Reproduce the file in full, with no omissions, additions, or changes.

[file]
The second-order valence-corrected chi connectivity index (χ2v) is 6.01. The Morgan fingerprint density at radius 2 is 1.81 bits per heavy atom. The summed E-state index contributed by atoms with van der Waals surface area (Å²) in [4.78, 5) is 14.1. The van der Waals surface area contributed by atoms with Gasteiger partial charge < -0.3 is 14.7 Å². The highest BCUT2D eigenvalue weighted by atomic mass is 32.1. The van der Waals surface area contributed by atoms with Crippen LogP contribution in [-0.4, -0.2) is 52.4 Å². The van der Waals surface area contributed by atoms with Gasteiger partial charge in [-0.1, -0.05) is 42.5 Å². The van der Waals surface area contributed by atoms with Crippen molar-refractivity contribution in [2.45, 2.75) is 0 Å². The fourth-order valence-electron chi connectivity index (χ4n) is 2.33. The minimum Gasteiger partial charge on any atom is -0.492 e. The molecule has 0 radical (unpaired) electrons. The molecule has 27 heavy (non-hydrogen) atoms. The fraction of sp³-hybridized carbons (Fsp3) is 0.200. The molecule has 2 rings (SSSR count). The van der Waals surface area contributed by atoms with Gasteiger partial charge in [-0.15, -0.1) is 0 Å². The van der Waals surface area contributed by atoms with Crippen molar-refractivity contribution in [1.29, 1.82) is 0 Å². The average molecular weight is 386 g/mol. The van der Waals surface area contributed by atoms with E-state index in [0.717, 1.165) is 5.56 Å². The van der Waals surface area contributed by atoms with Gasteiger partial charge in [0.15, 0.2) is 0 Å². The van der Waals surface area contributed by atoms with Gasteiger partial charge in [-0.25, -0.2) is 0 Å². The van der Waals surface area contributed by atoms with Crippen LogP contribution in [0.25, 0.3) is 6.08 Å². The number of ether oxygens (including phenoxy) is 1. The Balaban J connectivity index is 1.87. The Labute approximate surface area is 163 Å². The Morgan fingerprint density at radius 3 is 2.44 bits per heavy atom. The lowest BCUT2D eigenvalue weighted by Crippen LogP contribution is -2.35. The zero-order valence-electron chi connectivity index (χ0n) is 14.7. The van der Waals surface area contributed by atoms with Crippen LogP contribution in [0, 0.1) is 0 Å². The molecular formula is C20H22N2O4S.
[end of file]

The second-order valence-corrected chi connectivity index (χ2v) is 6.01. The Morgan fingerprint density at radius 2 is 1.81 bits per heavy atom. The summed E-state index contributed by atoms with van der Waals surface area (Å²) in [4.78, 5) is 14.1. The van der Waals surface area contributed by atoms with Gasteiger partial charge < -0.3 is 14.7 Å². The highest BCUT2D eigenvalue weighted by atomic mass is 32.1. The van der Waals surface area contributed by atoms with Crippen LogP contribution in [-0.4, -0.2) is 52.4 Å². The van der Waals surface area contributed by atoms with Gasteiger partial charge in [-0.1, -0.05) is 42.5 Å². The van der Waals surface area contributed by atoms with Crippen molar-refractivity contribution in [2.45, 2.75) is 0 Å². The fourth-order valence-electron chi connectivity index (χ4n) is 2.33. The minimum Gasteiger partial charge on any atom is -0.492 e. The molecule has 0 radical (unpaired) electrons. The molecule has 27 heavy (non-hydrogen) atoms. The fraction of sp³-hybridized carbons (Fsp3) is 0.200. The molecule has 2 rings (SSSR count). The van der Waals surface area contributed by atoms with Gasteiger partial charge in [-0.15, -0.1) is 0 Å². The van der Waals surface area contributed by atoms with Crippen molar-refractivity contribution in [1.29, 1.82) is 0 Å². The average molecular weight is 386 g/mol. The van der Waals surface area contributed by atoms with E-state index in [0.717, 1.165) is 5.56 Å². The van der Waals surface area contributed by atoms with Gasteiger partial charge in [0.15, 0.2) is 0 Å². The van der Waals surface area contributed by atoms with Gasteiger partial charge in [-0.25, -0.2) is 0 Å². The van der Waals surface area contributed by atoms with Crippen LogP contribution in [0.25, 0.3) is 6.08 Å². The number of ether oxygens (including phenoxy) is 1. The Balaban J connectivity index is 1.87. The Labute approximate surface area is 163 Å². The Morgan fingerprint density at radius 3 is 2.44 bits per heavy atom. The lowest BCUT2D eigenvalue weighted by Crippen LogP contribution is -2.35. The zero-order valence-electron chi connectivity index (χ0n) is 14.7. The van der Waals surface area contributed by atoms with Crippen LogP contribution in [0, 0.1) is 0 Å². The molecular formula is C20H22N2O4S.